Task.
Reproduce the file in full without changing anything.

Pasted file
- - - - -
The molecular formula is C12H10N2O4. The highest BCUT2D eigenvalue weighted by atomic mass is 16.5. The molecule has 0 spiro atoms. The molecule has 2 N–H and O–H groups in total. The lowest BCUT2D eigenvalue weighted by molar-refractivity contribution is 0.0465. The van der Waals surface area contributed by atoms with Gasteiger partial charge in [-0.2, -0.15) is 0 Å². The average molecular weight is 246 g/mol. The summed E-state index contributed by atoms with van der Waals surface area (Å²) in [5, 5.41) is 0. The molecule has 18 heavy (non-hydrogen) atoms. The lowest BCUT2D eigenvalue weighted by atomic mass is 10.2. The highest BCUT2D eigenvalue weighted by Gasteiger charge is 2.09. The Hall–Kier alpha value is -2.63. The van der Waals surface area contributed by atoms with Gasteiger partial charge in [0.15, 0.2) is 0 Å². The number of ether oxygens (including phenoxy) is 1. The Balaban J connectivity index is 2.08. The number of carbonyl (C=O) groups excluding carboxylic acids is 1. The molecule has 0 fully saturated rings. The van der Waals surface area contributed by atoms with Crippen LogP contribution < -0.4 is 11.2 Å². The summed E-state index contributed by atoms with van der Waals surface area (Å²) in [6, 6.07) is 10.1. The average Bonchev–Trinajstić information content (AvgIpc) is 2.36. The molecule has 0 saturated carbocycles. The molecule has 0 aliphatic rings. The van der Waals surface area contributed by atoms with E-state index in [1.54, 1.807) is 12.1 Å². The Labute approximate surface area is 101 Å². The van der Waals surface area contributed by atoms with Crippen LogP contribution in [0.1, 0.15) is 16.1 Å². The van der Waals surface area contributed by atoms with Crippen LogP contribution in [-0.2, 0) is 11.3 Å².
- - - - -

The molecular formula is C12H10N2O4. The highest BCUT2D eigenvalue weighted by atomic mass is 16.5. The molecule has 0 spiro atoms. The molecule has 2 N–H and O–H groups in total. The lowest BCUT2D eigenvalue weighted by molar-refractivity contribution is 0.0465. The van der Waals surface area contributed by atoms with Gasteiger partial charge in [-0.2, -0.15) is 0 Å². The average molecular weight is 246 g/mol. The summed E-state index contributed by atoms with van der Waals surface area (Å²) in [5, 5.41) is 0. The molecule has 18 heavy (non-hydrogen) atoms. The lowest BCUT2D eigenvalue weighted by atomic mass is 10.2. The highest BCUT2D eigenvalue weighted by Gasteiger charge is 2.09. The Hall–Kier alpha value is -2.63. The van der Waals surface area contributed by atoms with Gasteiger partial charge in [0.15, 0.2) is 0 Å². The number of ether oxygens (including phenoxy) is 1. The Balaban J connectivity index is 2.08. The number of carbonyl (C=O) groups excluding carboxylic acids is 1. The molecule has 0 fully saturated rings. The van der Waals surface area contributed by atoms with Crippen LogP contribution < -0.4 is 11.2 Å². The summed E-state index contributed by atoms with van der Waals surface area (Å²) in [6, 6.07) is 10.1. The average Bonchev–Trinajstić information content (AvgIpc) is 2.36. The molecule has 0 saturated carbocycles. The molecule has 0 aliphatic rings. The van der Waals surface area contributed by atoms with E-state index in [1.54, 1.807) is 12.1 Å². The Labute approximate surface area is 101 Å². The van der Waals surface area contributed by atoms with Crippen LogP contribution in [0.1, 0.15) is 16.1 Å². The van der Waals surface area contributed by atoms with Crippen LogP contribution in [-0.2, 0) is 11.3 Å².